Another condo sale at City Place in Edgewater

City Place is the most exciting project to live at…retail shopping, restaurants, movie complex and a hotel

Suneel and Kanchan Garehgrat-Basra were surprised their first home purchase was relatively painless. Two important factors that eased the process were organization — especially when it came to supplying documents for a mortgage — and finding professionals who were willing to communicate.

Kanchan works for an Internet company in Manhattan, and Suneel is a physician at a Bergen County practice. They originally settled in Jersey City. When their landlord raised the rent 13 percent, says Suneel, “that put us into the category where a mortgage would cost us the same amount.”

It was clearly time to buy.

“We could’ve bought sooner,” Suneel says, “but we wanted to make sure we were happy in New Jersey. By then I was confident that I was in a job I wanted, and I was offered a longer-term contract.”

Proximity to both of their jobs was key, so the Basras started looking in the Edgewater area. The New Jersey Multiple Listing Service provided an overview of what kinds of properties and prices were available. Stephen Braconi of Re/Max Ltd. in Oradell had a number of listings.

“We set up an appointment with him to show us around,” says Suneel. “He gave us a good feel for what was available in our price range. He also helped us with the nuances of being first-time home buyers, understanding the lingo and how the process works.”

The condo complex that most attracted them had two sections, and it turned out that although they looked the same outside, the financial arrangements were different. They looked at several units in each section and made an offer on a two-bedroom unit.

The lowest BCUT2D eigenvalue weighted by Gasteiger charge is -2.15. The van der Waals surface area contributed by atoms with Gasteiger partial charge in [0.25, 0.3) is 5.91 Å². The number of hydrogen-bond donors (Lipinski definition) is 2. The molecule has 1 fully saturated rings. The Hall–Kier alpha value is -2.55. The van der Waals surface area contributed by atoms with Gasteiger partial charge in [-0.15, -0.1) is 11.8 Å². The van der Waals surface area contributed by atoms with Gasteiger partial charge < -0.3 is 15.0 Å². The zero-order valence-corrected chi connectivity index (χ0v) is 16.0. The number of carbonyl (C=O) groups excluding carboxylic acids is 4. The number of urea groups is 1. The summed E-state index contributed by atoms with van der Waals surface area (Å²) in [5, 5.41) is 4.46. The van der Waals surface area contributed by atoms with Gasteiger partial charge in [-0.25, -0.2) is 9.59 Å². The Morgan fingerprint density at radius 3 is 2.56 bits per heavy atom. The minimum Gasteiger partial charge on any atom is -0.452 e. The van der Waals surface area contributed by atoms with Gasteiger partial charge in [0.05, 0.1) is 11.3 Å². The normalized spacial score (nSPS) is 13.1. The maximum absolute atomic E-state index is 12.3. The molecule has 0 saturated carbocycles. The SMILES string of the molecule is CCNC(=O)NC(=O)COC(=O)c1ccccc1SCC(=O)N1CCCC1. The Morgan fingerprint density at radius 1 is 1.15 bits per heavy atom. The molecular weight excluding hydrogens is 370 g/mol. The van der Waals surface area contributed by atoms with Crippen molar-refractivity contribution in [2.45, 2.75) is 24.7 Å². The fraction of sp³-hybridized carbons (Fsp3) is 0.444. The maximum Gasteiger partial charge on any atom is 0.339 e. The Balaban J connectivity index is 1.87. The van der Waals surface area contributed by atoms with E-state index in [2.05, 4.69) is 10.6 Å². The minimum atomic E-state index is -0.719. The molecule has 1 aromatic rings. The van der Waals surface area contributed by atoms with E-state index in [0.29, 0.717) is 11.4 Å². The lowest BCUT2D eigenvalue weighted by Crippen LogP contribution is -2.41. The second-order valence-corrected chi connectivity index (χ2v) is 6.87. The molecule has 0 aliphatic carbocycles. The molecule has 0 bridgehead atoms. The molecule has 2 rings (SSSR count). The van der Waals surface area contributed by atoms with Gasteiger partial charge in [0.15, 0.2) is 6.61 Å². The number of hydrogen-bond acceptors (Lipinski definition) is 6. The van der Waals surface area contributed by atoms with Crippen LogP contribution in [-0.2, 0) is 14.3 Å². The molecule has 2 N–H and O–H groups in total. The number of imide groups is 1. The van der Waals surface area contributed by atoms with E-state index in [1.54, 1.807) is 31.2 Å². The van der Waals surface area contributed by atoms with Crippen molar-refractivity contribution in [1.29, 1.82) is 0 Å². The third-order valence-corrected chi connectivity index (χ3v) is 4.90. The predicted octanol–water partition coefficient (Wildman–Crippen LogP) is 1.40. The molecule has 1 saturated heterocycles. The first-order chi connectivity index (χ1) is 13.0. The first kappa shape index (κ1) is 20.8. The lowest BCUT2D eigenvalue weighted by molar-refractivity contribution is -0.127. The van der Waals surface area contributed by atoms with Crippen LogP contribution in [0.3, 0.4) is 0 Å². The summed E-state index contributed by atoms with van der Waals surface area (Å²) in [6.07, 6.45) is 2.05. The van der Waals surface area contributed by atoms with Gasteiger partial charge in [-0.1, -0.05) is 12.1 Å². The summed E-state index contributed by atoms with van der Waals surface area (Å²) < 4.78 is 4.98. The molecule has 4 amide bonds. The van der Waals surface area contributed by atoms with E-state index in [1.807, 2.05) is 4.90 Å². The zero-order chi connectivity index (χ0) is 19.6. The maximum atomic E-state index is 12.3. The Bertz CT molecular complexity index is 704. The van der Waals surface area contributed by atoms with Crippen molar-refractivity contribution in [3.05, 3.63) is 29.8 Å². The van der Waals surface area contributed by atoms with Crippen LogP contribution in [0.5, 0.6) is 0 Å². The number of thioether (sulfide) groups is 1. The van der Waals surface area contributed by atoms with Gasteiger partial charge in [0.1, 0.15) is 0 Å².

Negotiated price

As beginners, they decided to start low and see what would happen. Expecting a learning experience, they were delighted to find that, although the offer was rejected, the seller was willing to negotiate. “We came to a happy medium,” Suneel recalls.

The unit was listed at $450,000, and they settled at $425,000.

“It’s a surprise to realize how little space you end up getting for the price you’re looking for,” says Suneel, “especially in Bergen County, with taxes so high and certain areas, like Edgewater, almost recessionproof. A down payment of 10 to 20 percent is a tremendous amount of money. You have to be prepared for that.”

Obtaining a mortgage was not difficult.

“I have a steady job and a comfortable income, and we’re a dual-income family,” explains Suneel. “Our mortgage lender was recommended by our Realtor, and there were no issues. You just have to be prepared and organized when it comes down to what’s required.”

For those who own businesses and have multiple bank accounts, the process may be more complicated, he acknowledges, but for the Basras, it was fairly simple.

“We created a list and made sure we got them everything required in a timely manner,” Suneel says. “Every few days we’d call and check on our status, and they’d let us know what was needed.”

Aided by email 

Suneel advises buyers to find a lender they’re comfortable with on a personal level.

“They may offer a great rate but be impossible to get in touch with,” he says. “With rates this low, it’s very competitive, so they want to give mortgages to people who are stable financially — qualified home buyers with no issues.”

He reported that much of the communication regarding the mortgage was done electronically. He was able to scan documents and send them by email.

Overall, Suneel was surprised how easy the buying process turned out to be.

“It was a combination of how organized we were and asking the right questions, working with people who directed us. It’s important to have a lawyer who’s willing to call you back.”

The Basras are enjoying their new condo. They can easily reach friends and family in New York City, and they are close to Dumont, where Kanchan grew up.

“It’s a nice transitional area,” says Suneel. “We’re not quite ready for suburbs.”

Let us know what you think about living in the burbs